We discussed the need to teach more than just the content, but to also teach 21st century skills such as collaboration, creativity, critical thinking, and communication.  The need to teach soft skills such as the handshake, eye-contact, and effective listening skills.

Thankfully, the administration and the school board were behind us.  They granted us the opportunity to begin a pilot program with 75 students in which they would be with us for a 3-hour block.  The students receive science, literacy, social studies, and leadership credits while with us.  We developed themes such as War, Sustainability, Elections, and the Human Body that students would engage in true interdisciplinary learning.  We gave the students autonomy within the projects.  We helped students to learn in a project-based model in which the projects were done within the community, with community partners, with the intention of improving the community.

The final results were astounding, in my opinion.  This was the future.  I really, really, really believe that.  I saw students learn concepts that I believe they will remember for a lifetime, instead of facts that they will remember until they take a standardized test or possibly a couple weeks beyond that.  Not only did these students learn the content, however, they also learned a plethora of 21st century skills.  Each student was required to give a TED-like talk at the end of the year and it was obvious that most of these students had made tremendous strides.  The students improved their leadership skills, their communication skills, their soft skills, they became better critical thinkers, they became for creative, they got better at collaborating with other people besides their friends.  Most importantly, these students became empowered.  They realized the ability that they had (as 9th and 10th grade students) to have a positive impact on their community.  Some of the projects they pulled off were amazing.  My goal is to discuss some of these projects in my future blog posts.  I highly recommend you try this method out.  When you see the engagement, the passion, the deep learning, and the altruism, I have a feeling you will never go back to traditional teaching again.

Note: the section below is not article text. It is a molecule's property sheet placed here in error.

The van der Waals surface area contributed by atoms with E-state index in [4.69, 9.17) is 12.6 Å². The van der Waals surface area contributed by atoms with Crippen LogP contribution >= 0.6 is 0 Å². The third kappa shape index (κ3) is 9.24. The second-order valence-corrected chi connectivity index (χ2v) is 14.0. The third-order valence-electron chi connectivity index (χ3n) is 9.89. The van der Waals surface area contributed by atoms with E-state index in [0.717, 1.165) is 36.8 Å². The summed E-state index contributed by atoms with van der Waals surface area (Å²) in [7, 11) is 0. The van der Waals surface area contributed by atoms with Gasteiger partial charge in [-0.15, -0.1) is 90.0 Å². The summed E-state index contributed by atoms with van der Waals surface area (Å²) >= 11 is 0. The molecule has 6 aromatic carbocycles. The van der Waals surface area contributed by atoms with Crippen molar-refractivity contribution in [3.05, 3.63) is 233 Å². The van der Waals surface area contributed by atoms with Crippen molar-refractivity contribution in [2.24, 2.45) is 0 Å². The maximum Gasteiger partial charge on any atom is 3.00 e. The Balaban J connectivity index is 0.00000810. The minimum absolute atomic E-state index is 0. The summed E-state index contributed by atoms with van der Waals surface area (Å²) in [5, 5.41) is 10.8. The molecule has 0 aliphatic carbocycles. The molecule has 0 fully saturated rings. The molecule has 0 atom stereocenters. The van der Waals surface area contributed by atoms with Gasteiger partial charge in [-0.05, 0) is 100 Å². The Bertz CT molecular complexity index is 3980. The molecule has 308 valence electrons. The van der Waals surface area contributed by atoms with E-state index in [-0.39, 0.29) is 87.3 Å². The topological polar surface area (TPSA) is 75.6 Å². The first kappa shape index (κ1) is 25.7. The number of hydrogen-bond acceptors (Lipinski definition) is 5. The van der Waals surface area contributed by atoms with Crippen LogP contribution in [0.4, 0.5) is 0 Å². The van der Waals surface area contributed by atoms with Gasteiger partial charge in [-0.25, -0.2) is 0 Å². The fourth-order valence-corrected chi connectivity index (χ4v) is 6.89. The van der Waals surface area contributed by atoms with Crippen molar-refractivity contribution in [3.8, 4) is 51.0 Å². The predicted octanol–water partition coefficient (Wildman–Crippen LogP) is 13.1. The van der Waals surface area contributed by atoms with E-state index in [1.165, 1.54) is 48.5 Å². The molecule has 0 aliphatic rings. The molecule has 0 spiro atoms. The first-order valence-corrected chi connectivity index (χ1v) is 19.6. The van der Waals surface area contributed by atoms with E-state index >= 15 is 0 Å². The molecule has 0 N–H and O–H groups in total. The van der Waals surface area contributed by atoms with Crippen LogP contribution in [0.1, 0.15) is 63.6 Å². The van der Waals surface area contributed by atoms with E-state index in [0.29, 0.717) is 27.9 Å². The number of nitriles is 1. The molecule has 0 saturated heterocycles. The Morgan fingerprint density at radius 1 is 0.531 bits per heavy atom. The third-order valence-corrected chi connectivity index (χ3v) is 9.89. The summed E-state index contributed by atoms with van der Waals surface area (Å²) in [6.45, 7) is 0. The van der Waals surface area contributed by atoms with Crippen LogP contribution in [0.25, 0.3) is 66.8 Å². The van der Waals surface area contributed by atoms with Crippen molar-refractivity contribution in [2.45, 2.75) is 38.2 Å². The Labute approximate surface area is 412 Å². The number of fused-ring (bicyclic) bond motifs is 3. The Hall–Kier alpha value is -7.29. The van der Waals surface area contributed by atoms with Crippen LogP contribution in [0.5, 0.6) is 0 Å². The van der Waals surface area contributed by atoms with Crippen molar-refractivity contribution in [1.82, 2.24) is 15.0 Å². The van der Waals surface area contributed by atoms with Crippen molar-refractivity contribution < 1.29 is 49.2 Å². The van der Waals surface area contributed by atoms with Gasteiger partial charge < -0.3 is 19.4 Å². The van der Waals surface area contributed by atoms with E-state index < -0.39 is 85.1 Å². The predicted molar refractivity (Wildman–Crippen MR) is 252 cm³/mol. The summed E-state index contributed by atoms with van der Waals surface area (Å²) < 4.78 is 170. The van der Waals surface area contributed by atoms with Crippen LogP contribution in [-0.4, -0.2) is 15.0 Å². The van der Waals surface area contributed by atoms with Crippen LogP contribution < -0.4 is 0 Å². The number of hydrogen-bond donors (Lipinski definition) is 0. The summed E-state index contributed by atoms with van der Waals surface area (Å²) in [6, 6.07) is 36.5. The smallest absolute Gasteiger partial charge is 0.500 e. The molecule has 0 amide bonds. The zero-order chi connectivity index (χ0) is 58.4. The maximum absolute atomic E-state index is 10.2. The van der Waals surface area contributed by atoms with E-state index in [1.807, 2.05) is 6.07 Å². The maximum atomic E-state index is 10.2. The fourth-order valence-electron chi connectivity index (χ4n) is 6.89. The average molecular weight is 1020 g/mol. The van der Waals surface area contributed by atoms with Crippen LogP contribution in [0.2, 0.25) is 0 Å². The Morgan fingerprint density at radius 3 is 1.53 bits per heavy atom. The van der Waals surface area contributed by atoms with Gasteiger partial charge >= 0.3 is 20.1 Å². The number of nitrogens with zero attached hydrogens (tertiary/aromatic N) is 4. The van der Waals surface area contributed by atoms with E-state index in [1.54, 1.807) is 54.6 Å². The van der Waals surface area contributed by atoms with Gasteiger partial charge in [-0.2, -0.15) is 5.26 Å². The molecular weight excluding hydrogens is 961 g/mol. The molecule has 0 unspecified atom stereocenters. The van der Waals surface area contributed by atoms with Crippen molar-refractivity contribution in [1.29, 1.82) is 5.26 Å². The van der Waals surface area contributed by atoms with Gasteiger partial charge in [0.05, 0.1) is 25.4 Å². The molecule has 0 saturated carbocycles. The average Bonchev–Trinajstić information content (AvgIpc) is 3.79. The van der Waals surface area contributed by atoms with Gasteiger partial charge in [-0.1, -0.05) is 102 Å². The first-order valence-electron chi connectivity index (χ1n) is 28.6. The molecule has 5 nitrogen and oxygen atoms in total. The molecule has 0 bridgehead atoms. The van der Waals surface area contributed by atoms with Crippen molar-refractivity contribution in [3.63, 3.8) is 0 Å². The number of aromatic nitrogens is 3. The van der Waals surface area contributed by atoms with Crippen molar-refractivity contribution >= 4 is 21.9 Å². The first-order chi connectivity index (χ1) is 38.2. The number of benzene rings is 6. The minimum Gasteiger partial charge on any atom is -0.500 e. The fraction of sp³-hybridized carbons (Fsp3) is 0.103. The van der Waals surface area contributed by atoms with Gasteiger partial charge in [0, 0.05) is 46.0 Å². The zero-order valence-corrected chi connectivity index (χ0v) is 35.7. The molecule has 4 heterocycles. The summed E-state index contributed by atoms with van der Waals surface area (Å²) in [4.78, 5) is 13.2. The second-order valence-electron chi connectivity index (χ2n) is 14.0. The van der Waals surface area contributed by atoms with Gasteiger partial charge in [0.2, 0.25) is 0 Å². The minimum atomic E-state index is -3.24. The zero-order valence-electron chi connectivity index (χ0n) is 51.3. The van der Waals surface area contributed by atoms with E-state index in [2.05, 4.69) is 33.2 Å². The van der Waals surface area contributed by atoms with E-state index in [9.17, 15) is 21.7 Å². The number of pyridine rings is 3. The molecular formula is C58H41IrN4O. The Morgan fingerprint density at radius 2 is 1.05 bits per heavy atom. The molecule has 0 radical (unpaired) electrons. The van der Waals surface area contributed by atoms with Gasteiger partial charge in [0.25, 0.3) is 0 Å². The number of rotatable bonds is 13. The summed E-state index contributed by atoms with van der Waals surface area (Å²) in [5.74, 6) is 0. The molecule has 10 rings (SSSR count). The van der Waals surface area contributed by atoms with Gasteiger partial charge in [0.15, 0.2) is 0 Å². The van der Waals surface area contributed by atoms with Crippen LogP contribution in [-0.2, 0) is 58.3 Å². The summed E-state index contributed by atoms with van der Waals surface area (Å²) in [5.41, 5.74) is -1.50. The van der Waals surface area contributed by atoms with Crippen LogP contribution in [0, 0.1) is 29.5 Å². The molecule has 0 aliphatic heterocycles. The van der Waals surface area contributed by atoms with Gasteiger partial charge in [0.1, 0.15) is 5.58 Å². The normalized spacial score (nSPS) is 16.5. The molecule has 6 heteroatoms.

Oliver Schinkten
Communities at Oshkosh North High School -
Twitter:  @schink10

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Monday, June 17, 2013

What are you teaching? Why?

"People who say it cannot be done should not interrupt those who are doing it"
          - George Bernard Shaw

I have discussed my frustrations with the overflow of content being taught in schools and the lack of 21st century skills, or life skills, being taught in my Learn On blog: